Reglan, known generically as metoclopramide, is not meant to be used for longer than three months. Some patients, however, took it for years as a way to prevent the onset of GERD. Those patients are at a higher risk of developing tardive dyskinesia.
Tardive dyskinesia is marked by involuntary, repetitive movements that can occur at any time, making it difficult for patients to carry out day-to-day activities. For example, pouring or even carrying a cup of coffee can be difficult and dangerous if the patient's hand is constantly jerking. This same problem makes it difficult for some patients to continue their employment.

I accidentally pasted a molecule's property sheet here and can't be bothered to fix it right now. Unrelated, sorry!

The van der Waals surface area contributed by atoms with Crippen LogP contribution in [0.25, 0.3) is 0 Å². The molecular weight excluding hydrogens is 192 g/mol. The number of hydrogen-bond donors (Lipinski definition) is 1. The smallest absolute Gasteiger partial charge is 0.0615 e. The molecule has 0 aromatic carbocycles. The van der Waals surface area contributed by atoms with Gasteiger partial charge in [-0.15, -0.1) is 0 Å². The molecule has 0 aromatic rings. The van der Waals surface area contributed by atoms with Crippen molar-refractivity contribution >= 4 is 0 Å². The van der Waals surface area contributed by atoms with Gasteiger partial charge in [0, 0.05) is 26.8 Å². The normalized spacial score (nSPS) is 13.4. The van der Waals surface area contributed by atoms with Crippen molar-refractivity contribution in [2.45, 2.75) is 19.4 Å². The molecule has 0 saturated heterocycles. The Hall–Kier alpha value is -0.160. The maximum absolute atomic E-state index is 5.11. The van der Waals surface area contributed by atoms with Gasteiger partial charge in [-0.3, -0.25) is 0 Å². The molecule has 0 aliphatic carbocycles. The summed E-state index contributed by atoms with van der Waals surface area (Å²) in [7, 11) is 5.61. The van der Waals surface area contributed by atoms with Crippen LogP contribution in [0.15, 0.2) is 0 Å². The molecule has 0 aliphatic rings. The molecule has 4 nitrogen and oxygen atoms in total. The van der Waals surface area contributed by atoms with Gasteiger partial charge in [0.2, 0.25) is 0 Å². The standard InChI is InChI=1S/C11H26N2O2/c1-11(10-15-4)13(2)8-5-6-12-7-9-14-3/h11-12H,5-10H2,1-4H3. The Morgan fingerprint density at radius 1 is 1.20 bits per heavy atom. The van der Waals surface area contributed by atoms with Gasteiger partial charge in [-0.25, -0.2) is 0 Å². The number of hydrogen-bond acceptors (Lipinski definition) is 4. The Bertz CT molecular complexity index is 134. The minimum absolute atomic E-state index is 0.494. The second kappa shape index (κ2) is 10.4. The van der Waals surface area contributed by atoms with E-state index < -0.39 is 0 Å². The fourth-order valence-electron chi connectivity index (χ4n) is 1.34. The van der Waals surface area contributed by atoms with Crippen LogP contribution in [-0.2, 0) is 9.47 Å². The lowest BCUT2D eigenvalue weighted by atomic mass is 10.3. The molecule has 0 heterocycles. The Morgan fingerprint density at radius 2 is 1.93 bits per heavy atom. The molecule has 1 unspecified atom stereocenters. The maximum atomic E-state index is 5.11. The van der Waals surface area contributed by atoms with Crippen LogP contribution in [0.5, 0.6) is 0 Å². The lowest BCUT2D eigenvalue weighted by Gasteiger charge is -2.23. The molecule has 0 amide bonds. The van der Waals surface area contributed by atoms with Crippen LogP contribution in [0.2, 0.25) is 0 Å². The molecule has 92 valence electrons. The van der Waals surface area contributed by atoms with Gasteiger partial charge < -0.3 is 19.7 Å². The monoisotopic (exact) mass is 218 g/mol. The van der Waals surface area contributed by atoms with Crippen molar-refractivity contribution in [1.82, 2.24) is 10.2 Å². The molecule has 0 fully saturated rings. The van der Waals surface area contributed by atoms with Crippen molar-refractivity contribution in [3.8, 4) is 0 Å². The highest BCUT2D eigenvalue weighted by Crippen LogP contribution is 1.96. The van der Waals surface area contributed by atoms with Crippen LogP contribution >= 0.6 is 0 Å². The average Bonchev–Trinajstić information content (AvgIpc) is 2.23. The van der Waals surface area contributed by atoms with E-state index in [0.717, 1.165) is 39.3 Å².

Many patients report they are embarrassed by the constant jerking motion and involuntary facial movements, which can include lip smacking, pursing and grimacing, tongue protrusion and rapid eye blinking.
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Furthermore, some infants may have been given Reglan to treat digestive problems. It is not currently known how safe Reglan is for infants or what dose is safe to administer to newborns.
Tardive dyskinesia has sometimes been misdiagnosed as Parkinson's disease. Patients may have developed Reglan side effects but were given an incorrect diagnosis, and therefore may not realize that their health problems could be linked to their medication.